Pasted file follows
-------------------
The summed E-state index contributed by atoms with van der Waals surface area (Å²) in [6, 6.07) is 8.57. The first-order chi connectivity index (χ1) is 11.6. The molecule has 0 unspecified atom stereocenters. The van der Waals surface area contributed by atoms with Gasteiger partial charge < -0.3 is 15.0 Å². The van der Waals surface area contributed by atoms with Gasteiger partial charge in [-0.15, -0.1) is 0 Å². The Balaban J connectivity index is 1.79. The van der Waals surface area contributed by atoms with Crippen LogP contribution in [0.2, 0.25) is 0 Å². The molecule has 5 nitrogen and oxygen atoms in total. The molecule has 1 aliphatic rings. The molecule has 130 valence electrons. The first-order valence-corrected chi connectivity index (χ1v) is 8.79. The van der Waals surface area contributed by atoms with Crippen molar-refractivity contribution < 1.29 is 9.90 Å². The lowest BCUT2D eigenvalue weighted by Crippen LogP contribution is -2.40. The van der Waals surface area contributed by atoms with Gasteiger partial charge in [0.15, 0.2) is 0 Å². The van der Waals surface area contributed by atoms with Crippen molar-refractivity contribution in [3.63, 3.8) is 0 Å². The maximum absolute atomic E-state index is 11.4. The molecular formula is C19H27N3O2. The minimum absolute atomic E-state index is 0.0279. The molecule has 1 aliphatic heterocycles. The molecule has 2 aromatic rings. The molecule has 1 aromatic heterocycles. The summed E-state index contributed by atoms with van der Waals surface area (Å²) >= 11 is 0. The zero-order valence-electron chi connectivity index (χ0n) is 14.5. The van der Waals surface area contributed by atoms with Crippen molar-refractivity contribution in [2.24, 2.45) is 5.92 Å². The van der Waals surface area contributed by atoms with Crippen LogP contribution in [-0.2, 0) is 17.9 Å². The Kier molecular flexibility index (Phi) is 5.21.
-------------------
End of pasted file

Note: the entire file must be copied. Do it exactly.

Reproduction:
The summed E-state index contributed by atoms with van der Waals surface area (Å²) in [6, 6.07) is 8.57. The first-order chi connectivity index (χ1) is 11.6. The molecule has 0 unspecified atom stereocenters. The van der Waals surface area contributed by atoms with Gasteiger partial charge < -0.3 is 15.0 Å². The van der Waals surface area contributed by atoms with Gasteiger partial charge in [-0.15, -0.1) is 0 Å². The Balaban J connectivity index is 1.79. The van der Waals surface area contributed by atoms with Crippen LogP contribution in [0.2, 0.25) is 0 Å². The molecule has 5 nitrogen and oxygen atoms in total. The molecule has 1 aliphatic rings. The molecule has 130 valence electrons. The first-order valence-corrected chi connectivity index (χ1v) is 8.79. The van der Waals surface area contributed by atoms with Crippen molar-refractivity contribution < 1.29 is 9.90 Å². The lowest BCUT2D eigenvalue weighted by Crippen LogP contribution is -2.40. The van der Waals surface area contributed by atoms with Gasteiger partial charge in [0.15, 0.2) is 0 Å². The van der Waals surface area contributed by atoms with Crippen molar-refractivity contribution in [3.63, 3.8) is 0 Å². The maximum absolute atomic E-state index is 11.4. The molecular formula is C19H27N3O2. The minimum absolute atomic E-state index is 0.0279. The molecule has 1 aliphatic heterocycles. The molecule has 2 aromatic rings. The molecule has 1 aromatic heterocycles. The summed E-state index contributed by atoms with van der Waals surface area (Å²) >= 11 is 0. The zero-order valence-electron chi connectivity index (χ0n) is 14.5. The van der Waals surface area contributed by atoms with Crippen molar-refractivity contribution in [2.24, 2.45) is 5.92 Å². The van der Waals surface area contributed by atoms with Crippen LogP contribution in [-0.2, 0) is 17.9 Å². The Kier molecular flexibility index (Phi) is 5.21.